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Obama's No-Energy Speech

I unload on Obama's no-energy speech this morning in the Wall Street Journal.  Headline number: Brazil has increased its domestic oil production 876 percent over the last 20 years the old-fashioned way: they drilled for oil (mostly offshore).  

Discussions - 10 Comments

and Brazil has hot chicks. A win-win!

And I am sure that George Soro's Petrobas ,which is an oil company in Brazil - image that of all things - Soros has investments in a oil company - is doing quite well financially. George can continue to funnel profits from Petrobas to the bus driver's re-election campaign. Keep in mind that the bus driver is against oil drilling and exploration in the country that he presently has a job as the President. Also, Soros can funnel that money to potential state and federal congressmen who are global warming fanatics and back legislation to stop oil drilling in the United States. That way George can become a rich capitalist of of all things oil!!! George and AlGoreBal Warming have a lot in common. The major investments of the Gore Family is in Occidental Oil. For those who are ignorant of what Occident Oil Company does - it drills for oil and makes a huge profit. See behind all that socialist/leftwing/progressive/helpthepoor ideology that Gore and Soros spew lurks true capitalists....

True, on the production stat. Still it wasn't coincidence that Obama was in Brazil when the bombing in Lybia started.

Companies in Brazil interested in Oil, and not being nationalized by Petrobras labor disputes with FUP:

REP: Spanish (in Lybia)
Shell: Dutch/English. (In Lybia)
Total: France. (In Lybia)
XOM: U.S. (not in Lybia..except that just what XOM owns is a guessing game.)

But actually all Brazil wants is to basically get on a more German style corporate law, with a massive sovereign wealth fund. If Brazil wants to be export based, Obama or Davos have decided that we will be import based.

I tend to think that Macroeconomically you are discounting the fact that world employment is 40% (see Gallup) I don't care if you call it the industrial reserve army, a la Marx, the point is rather that labor unrest in Brazil is large, as it is in places like Saudi Arabia, and everyone wants to have that massive sovereign wealth fund. I don't think the Brazilians want to import foreign workers either.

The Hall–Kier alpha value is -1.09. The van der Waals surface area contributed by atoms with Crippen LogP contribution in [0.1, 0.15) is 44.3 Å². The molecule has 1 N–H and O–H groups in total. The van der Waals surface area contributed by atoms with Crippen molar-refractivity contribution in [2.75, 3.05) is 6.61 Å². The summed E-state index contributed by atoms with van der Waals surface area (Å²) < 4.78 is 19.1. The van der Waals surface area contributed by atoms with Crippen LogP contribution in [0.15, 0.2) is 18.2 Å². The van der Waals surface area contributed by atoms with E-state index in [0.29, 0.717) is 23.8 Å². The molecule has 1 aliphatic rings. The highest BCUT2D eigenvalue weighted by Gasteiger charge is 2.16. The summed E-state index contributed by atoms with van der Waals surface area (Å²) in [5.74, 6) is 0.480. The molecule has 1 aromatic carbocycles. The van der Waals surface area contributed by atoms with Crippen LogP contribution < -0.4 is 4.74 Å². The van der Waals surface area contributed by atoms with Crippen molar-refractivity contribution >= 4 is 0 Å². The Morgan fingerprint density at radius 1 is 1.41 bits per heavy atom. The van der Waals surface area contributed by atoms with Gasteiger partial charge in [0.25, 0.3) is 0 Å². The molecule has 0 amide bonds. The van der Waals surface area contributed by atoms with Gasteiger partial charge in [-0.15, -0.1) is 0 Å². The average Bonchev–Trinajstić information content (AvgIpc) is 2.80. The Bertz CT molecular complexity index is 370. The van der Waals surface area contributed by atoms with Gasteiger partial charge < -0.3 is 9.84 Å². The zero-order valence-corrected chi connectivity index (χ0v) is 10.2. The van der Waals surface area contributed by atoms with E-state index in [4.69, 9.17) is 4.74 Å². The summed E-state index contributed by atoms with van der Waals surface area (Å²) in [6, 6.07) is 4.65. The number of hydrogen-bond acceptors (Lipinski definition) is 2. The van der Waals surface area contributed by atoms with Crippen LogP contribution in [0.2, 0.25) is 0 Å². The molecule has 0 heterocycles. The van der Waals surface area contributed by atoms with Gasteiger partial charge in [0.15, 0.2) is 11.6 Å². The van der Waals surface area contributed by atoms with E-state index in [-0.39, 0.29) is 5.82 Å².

What Obama is trying to do is run around the globe and prevent nationalization and labor unrest.

It also isn't clear to me that we actually have this oil that is in the Bakken. I think that CRS seems a bit like puffery. If we maintain regulations and don't drill baby drill we can continue to talk about fictional US oil, and this should put a damper on higher oil prices. The worse thing to do would be to open up drilling completely, then news of dry oil rigs and overhyped numbers would sky rocket oil prices and likely coincide with wikileaks announcements that the Saudi's were being fraudulent.

I am more than happy thinking we have some energy left in the U.S., we don't have to toss environmental standards out from fear. And comparing U.S. policy to that of Brazil is literally and figuratively a Shell game.

cow, at least keep up with the news, will ya?
http://www.businessweek.com/news/2010-08-17/soros-sells-petrobras-dumps-biggest-company-holding.html

"August 17, 2010, 4:36 PM EDT

By Alexander Cuadros

(Updates with closing prices.)

Aug. 17 (Bloomberg) -- Billionaire George Soros’s fund management firm sold all of its Petroleo Brasileiro SA stock, dumping its biggest company holding ahead of a planned $25 billion offering by Brazil’s state-controlled oil producer.

Soros Fund Management LLC, which oversees $25 billion, sold 9.1 million American depositary receipts representing Petrobras common stock and 5.88 million ADRs corresponding to preferred shares in the second quarter, according to a filing with the U.S. Securities and Exchange Commission yesterday."

Why dont' you learn how to read. You forgot this part of the article:

Soros has also put money in Brazil using his Buenos Aires- based Adecoagro venture, which invests in agriculture and renewable energy in Latin America. The firm said in February it may hold an initial public offering to fund projects including a Brazilian sugar mill.

Hint: Renewewalbe Energey in Latin America. In case you don't know that is liberalspeak for Oil and Gas.

It sucks to be you.

Just to clarify so that you get it - Soros took his shares from Petrobras and invested it into another Oil company in Brazil. The name has changed, but the game remains the same. You are either completely ignorant or just plain gulliable.

So, why did you write "George Soro's Petrobas"?

I doubt that Newt Gingrich calls his current wife Jackie (unless, perhaps, he's feeling particularly loving towards America, in which case all bets are off)

As other commentors have made on your comments:

LOW HANGING FRUIT. It is pitiful - all you can argue is low hanging fruit.

It must suck to be you.

Pumpkin: